The Arrow 3 system is the outermost layer of Israel's multifaceted active defense concept, which consists of a number of technological solutions to various missile threats. These solutions include the Iron Dome (short-range interception), David's Sling (mid-range interception), Arrow 2 (interception in the upper atmosphere) and Arrow 3 (interception in space), all of which use interceptor missiles to thwart incoming threats.
The Arrow 3 is fundamentally different from what is already operational today. The interceptor missile is smaller and more agile. It flies faster and higher, reaching space. The price of the interceptor missile is expected to be cheaper than that of current interceptor missiles.
The technological achievement represented by the Arrow 3 is most significant and it is appreciated in the active defense world. From the start, the Arrow 3 was developed in partnership with the U.S. Missile Defense Agency, with the cooperation of the American defense industry. This strategic partnership with the U.S. is an expression of the high esteem the U.S. has for the Israeli defense industry and it is evidence of the close and special ties between the two countries.
The operational significance of the Arrow 3, once its development is complete, is clear: Israel will be better able to defend itself, at higher altitudes and further away from its borders. Because of the great speed and high altitude involved in the interception, it will be possible to launch additional interceptor missiles if the first one misses its target. The Arrow 3 will significantly increase Israel's ability to defend itself against the ballistic missiles of hostile countries.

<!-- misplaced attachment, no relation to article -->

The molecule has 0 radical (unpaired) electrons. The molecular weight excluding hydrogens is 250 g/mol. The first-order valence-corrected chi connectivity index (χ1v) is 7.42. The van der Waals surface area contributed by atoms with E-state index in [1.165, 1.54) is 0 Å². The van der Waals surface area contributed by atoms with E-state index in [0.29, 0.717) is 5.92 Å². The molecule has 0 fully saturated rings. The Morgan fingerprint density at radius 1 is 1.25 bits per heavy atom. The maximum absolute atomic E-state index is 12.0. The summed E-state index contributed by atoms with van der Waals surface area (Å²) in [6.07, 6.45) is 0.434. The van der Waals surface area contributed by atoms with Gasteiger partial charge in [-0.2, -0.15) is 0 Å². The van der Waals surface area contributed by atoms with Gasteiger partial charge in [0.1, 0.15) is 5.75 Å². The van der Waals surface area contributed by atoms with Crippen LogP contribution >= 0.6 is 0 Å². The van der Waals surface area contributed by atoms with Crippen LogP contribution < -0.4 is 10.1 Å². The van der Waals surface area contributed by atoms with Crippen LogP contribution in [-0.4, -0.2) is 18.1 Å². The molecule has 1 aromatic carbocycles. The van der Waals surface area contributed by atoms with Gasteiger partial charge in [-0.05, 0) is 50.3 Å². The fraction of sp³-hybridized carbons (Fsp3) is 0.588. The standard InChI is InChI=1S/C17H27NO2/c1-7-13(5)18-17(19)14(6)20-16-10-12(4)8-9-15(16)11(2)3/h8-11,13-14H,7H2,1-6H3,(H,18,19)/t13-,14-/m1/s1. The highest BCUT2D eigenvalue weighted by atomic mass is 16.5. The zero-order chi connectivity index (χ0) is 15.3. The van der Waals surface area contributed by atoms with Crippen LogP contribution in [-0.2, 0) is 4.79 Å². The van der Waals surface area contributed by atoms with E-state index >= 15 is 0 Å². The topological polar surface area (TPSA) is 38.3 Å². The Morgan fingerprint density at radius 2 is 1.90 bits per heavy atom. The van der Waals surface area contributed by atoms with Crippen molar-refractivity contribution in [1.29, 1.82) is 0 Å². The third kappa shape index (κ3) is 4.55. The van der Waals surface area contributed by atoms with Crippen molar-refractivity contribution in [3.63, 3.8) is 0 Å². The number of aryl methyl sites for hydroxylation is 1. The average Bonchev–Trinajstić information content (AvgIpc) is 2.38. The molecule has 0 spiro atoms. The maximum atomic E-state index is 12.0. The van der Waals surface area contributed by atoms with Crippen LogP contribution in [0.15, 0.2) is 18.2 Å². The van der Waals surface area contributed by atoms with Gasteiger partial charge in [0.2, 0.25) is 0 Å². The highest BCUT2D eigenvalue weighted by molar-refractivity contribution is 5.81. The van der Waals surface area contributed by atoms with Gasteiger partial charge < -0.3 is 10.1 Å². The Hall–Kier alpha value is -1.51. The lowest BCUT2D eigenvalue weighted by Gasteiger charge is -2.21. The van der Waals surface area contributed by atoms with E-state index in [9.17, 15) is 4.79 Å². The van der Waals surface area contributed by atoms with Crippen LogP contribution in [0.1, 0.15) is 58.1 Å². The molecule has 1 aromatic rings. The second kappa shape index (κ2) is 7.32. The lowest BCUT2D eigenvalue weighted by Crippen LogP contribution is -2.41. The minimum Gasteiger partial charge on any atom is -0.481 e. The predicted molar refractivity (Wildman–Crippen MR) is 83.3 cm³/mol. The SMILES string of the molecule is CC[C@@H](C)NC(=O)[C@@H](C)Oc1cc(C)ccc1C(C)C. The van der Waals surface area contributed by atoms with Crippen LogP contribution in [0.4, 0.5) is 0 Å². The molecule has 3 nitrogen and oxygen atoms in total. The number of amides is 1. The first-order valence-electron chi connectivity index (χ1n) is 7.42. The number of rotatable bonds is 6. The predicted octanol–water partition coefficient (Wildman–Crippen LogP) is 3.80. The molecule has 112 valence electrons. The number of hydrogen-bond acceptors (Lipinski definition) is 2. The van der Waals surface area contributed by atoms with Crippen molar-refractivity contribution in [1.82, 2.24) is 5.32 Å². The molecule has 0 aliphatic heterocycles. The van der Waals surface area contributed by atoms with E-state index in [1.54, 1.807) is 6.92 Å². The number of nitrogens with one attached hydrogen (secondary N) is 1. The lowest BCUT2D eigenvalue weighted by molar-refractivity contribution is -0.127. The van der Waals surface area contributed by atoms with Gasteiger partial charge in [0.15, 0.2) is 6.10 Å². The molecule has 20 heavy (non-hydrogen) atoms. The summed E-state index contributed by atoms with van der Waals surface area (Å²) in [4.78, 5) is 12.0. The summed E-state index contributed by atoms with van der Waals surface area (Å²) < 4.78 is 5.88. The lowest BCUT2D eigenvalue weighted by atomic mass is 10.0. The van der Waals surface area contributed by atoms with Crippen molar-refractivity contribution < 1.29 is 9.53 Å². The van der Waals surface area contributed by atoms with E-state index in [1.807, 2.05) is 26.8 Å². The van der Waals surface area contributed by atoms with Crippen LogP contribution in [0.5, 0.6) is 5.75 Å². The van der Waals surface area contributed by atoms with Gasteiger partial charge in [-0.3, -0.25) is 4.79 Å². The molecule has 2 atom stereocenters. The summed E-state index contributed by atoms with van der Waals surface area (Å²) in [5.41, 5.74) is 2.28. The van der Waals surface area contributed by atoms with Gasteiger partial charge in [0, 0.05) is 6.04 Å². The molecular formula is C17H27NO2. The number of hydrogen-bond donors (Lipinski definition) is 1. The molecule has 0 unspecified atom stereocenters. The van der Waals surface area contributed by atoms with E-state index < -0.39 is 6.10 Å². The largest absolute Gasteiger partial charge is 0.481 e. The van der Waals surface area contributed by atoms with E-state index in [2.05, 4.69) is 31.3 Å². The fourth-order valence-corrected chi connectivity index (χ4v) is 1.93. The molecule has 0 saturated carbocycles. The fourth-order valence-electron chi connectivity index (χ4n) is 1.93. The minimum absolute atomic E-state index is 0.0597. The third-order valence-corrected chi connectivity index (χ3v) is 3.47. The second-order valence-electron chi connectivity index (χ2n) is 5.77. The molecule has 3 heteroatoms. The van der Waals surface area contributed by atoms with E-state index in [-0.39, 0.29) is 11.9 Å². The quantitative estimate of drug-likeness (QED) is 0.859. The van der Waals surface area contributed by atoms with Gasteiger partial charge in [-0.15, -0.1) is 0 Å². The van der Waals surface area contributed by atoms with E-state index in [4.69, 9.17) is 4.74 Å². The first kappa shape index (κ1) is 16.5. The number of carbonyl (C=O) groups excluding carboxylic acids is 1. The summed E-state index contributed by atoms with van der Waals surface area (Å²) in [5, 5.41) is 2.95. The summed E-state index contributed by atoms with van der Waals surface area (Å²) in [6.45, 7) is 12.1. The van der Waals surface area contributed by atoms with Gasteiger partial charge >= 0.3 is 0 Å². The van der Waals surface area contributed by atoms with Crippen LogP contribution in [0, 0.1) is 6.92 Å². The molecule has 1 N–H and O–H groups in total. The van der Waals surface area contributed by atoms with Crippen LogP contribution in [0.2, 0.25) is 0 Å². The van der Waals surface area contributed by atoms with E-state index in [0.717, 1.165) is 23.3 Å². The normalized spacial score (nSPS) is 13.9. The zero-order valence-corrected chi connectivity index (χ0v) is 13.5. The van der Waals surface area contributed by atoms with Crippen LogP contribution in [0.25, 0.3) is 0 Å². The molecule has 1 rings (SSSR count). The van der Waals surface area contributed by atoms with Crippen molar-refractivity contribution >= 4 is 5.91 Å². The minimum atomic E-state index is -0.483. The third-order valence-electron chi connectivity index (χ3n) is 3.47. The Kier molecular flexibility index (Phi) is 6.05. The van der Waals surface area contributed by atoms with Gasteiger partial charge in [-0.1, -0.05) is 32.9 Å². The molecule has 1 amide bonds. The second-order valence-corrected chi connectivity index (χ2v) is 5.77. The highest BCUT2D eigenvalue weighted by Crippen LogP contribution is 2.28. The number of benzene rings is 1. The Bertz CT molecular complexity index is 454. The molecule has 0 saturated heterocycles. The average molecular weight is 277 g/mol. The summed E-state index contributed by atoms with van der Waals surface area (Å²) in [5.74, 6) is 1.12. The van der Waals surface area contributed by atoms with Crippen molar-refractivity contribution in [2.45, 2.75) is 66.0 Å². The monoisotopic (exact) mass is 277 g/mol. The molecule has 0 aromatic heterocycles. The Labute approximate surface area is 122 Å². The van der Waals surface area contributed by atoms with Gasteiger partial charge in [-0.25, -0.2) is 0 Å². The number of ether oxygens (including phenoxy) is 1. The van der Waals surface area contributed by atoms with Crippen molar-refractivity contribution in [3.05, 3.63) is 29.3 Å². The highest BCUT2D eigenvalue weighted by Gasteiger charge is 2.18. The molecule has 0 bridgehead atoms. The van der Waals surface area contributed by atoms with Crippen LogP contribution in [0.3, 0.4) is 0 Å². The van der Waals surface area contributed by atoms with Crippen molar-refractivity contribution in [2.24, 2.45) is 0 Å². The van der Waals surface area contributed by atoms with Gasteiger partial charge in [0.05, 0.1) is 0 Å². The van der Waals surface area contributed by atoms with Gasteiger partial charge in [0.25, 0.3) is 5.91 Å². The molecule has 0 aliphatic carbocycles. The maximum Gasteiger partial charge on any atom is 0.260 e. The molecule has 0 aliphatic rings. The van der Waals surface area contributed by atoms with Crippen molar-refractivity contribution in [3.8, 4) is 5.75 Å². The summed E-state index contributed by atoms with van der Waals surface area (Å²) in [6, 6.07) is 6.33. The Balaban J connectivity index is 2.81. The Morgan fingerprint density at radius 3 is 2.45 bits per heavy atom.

Moreover, recent years have seen the emergence of long-range ballistic missile threats in places like North Korea, which is on the verge of having the capability to develop an intercontinental ballistic missile. The possibility of Iran acquiring such missiles is not imaginary, making it necessary to engage in an ongoing technological race. This is a race between the attacker and the defender, requiring an assessment of future missile developments, as well as reliable and efficient responses to them.
Many people err by focusing on the cost of interceptor missiles. This issue should be taken off the agenda, given the cost of the damage that could be caused by incoming missiles. It is clear what the cost of a missile strike on an electric power station — or, God forbid, an nonconventional warhead exploding in the Tel Aviv area — would be.
On one side, Israel's new defensive system is an insurance policy for the day war breaks out. On the other, it also radiates power.
Tal Inbar is the head of the Space Research Center at the Fisher Institute for Air & Space Strategic Studies.